This page explains how to create additional user clusters. To create additional user clusters, you make a copy of the GKE On-Prem configuration file used to deploy your clusters. You modify the copied file to meet your expectations for the new user clusters, and then you use the file to create the cluster.
You need to copy and modify a GKE On-Prem configuration file for each additional user cluster you want to create.
Before you begin
- Be sure that an admin cluster is running. You created an admin cluster when you installed GKE On-Prem.
- Locate the
config.yamlfile that was generated by
gkectlduring installation. This file defines specifications for the admin cluster and user clusters. You'll copy and modify this file to create an additional user clusters.
- Locate the admin cluster's
kubeconfigfile. You reference this file when you copy and modify
Copy configuration file
cp [CONFIG_FILE] [NEW_USER_CLUSTER_CONFIG]
where [NEW_USER_CLUSTER_CONFIG] is the name you choose for the copy
of the configuration file. For the purpose of these instructions, we'll call
create-user-cluster.yaml, you need to change the following fields:
admincluster, the specification for the admin cluster. You completely remove the
adminclusterspecification from the file.
usercluster, the specification for a user cluster.
In the following sections, you modify the
create-user-cluster.yaml, then use the file to create additional
In the copied file, you may need to change the following field:
gkeplatformversion, which specifies the Kubernetes version to be run in the clusters. (This is not the GKE On-Prem platform version. In a future release, this field will be renamed.)
If you want to create additonal user clusters from the existing admin cluster,
you need to delete the entire
To do so, simply delete the specification and all of its subfields.
Be sure not to delete the
usercluster specification, nor any of its subfields.
Make changes to the
usercluster fields as described in the following sections.
Change the user cluster's name
Change the user cluster name from the
usercluster.clustername field. New user
clusters should have names different from existing user clusters.
Reserve IP addresses for the user cluster's nodes
If you're using DHCP, make sure that you have enough IPs for the nodes to be created.
For static IP, you should modify the file provided to
usercluster.ipblockfilepath that contains the predefined IP addresses for the
user cluster, or provide a different static IP YAML file with the IPs you want.
Reserve IP addresses for the load balancer
If you're using F5 BIG-IP load balancer, be sure to reserve two IP addresses for
the user cluster's load balancer control plane and ingress. The corresponding
Change the machine requirements (optional)
If you need this user cluster's master or worker nodes to use a different amount of CPU or memory, or if you need the cluster to run additional or fewer nodes, set values for the following fields:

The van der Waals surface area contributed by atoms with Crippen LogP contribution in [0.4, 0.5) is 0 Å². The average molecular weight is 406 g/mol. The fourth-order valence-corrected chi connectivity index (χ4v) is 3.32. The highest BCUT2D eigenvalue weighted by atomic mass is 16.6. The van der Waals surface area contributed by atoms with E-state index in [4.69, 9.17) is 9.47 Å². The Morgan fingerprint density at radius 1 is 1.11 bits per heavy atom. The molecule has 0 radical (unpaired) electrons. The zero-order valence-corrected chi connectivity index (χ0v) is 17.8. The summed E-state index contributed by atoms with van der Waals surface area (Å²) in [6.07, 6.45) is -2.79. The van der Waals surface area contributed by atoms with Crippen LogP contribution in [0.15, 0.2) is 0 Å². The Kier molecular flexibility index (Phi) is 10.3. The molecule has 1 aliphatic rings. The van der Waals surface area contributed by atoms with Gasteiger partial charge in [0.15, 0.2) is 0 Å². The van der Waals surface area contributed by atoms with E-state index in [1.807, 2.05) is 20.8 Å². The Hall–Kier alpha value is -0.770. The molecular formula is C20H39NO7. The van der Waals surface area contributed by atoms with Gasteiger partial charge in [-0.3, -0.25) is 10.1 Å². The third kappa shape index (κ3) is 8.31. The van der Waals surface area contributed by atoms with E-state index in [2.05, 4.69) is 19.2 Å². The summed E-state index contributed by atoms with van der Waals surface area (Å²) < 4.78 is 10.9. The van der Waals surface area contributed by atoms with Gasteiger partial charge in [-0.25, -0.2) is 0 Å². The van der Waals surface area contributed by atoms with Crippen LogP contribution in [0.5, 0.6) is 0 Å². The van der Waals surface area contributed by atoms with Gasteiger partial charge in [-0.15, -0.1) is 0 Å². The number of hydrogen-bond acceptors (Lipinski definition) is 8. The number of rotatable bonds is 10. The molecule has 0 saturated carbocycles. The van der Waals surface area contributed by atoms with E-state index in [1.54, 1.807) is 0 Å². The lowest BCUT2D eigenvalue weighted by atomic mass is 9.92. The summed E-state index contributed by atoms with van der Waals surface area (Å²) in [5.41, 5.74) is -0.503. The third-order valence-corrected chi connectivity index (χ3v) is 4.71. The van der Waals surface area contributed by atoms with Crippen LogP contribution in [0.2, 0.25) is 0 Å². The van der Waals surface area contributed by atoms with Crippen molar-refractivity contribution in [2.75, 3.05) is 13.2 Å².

usercluster.masternode.cpus: Number of CPU cores to use.
usercluster.masternode.memorymb: Number of MB of memory to use
usercluster.masternode.replicas: Number of nodes of this type to run. Value must be
usercluster.workernode.cpus: Number of CPU cores to use.
usercluster.workernode.memorymd: Number of MB of memory to use.
usercluster.workernode.replicas: Number of nodes of this type to run.
Create the user cluster
Now that you've populated a
create-user-cluster.yaml file, you're ready to use
that file to create an additional user cluster.
Run the following command:
gkectl create cluster --config create-user-cluster.yaml --kubeconfig [ADMIN_CLUSTER_KUBECONFIG]
- create-user-cluster.yaml is the configuration file you just created. You might have chosen a different name for this file.
- [ADMIN_CLUSTER_KUBECONFIG] points to the existing admin cluster's
For more information, refer to Troubleshooting.
Diagnosing cluster issues using
gkectl diagnosecommands to identify cluster issues
and share cluster information with Google. See
Diagnosing cluster issues.
gkectl commands verbosely
gkectl errors to
gkectl logs in the admin workstation
Even if you don't pass in its debugging flags, you can view
gkectl logs in the following admin workstation directory:
Locating Cluster API logs in the admin cluster
If a VM fails to start after the admin control plane has started, you can try debugging this by inspecting the Cluster API controllers' logs in the admin cluster:
Find the name of the Cluster API controllers Pod in the
kube-systemnamespace, where [ADMIN_CLUSTER_KUBECONFIG] is the path to the admin cluster's kubeconfig file:
kubectl --kubeconfig [ADMIN_CLUSTER_KUBECONFIG] -n kube-system get pods | grep clusterapi-controllers
Open the Pod's logs, where [POD_NAME] is the name of the Pod. Optionally, use
grepor a similar tool to search for errors:
kubectl --kubeconfig [ADMIN_CLUSTER_KUBECONFIG] -n kube-system logs [POD_NAME] vsphere-controller-manager